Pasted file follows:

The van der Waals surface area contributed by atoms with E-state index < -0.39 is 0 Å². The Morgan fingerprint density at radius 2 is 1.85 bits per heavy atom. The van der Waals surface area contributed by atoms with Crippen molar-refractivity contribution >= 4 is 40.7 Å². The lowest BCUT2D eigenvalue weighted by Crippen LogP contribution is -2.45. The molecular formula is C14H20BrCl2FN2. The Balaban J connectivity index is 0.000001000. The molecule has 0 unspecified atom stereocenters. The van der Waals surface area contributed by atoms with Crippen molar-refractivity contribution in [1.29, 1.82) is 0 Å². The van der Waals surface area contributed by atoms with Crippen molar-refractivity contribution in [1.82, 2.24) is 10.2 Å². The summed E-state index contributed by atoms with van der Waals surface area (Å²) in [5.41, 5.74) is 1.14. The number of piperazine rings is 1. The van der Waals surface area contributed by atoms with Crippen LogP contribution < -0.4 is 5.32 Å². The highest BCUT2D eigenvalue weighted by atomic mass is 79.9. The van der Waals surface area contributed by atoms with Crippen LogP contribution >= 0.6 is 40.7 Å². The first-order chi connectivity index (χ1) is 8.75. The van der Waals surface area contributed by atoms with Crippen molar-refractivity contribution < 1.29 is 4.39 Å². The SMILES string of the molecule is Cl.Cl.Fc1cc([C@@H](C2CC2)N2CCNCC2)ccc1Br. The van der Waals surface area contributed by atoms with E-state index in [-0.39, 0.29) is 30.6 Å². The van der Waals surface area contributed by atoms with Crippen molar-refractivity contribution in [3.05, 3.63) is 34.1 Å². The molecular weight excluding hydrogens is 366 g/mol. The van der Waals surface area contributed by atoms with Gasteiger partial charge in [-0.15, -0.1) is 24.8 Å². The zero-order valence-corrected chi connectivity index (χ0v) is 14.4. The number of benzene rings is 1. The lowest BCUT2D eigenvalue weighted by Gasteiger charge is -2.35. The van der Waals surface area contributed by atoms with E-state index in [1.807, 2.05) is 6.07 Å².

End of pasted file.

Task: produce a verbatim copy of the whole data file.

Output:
The van der Waals surface area contributed by atoms with E-state index < -0.39 is 0 Å². The Morgan fingerprint density at radius 2 is 1.85 bits per heavy atom. The van der Waals surface area contributed by atoms with Crippen molar-refractivity contribution >= 4 is 40.7 Å². The lowest BCUT2D eigenvalue weighted by Crippen LogP contribution is -2.45. The molecular formula is C14H20BrCl2FN2. The Balaban J connectivity index is 0.000001000. The molecule has 0 unspecified atom stereocenters. The van der Waals surface area contributed by atoms with Crippen molar-refractivity contribution in [1.29, 1.82) is 0 Å². The van der Waals surface area contributed by atoms with Crippen molar-refractivity contribution in [1.82, 2.24) is 10.2 Å². The summed E-state index contributed by atoms with van der Waals surface area (Å²) in [5.41, 5.74) is 1.14. The number of piperazine rings is 1. The van der Waals surface area contributed by atoms with Crippen LogP contribution < -0.4 is 5.32 Å². The highest BCUT2D eigenvalue weighted by atomic mass is 79.9. The van der Waals surface area contributed by atoms with Crippen LogP contribution >= 0.6 is 40.7 Å². The first-order chi connectivity index (χ1) is 8.75. The van der Waals surface area contributed by atoms with Crippen molar-refractivity contribution < 1.29 is 4.39 Å². The SMILES string of the molecule is Cl.Cl.Fc1cc([C@@H](C2CC2)N2CCNCC2)ccc1Br. The van der Waals surface area contributed by atoms with E-state index in [-0.39, 0.29) is 30.6 Å². The van der Waals surface area contributed by atoms with Crippen molar-refractivity contribution in [3.05, 3.63) is 34.1 Å². The molecular weight excluding hydrogens is 366 g/mol. The van der Waals surface area contributed by atoms with Gasteiger partial charge in [-0.15, -0.1) is 24.8 Å². The zero-order valence-corrected chi connectivity index (χ0v) is 14.4. The number of benzene rings is 1. The lowest BCUT2D eigenvalue weighted by Gasteiger charge is -2.35. The van der Waals surface area contributed by atoms with E-state index in [1.807, 2.05) is 6.07 Å².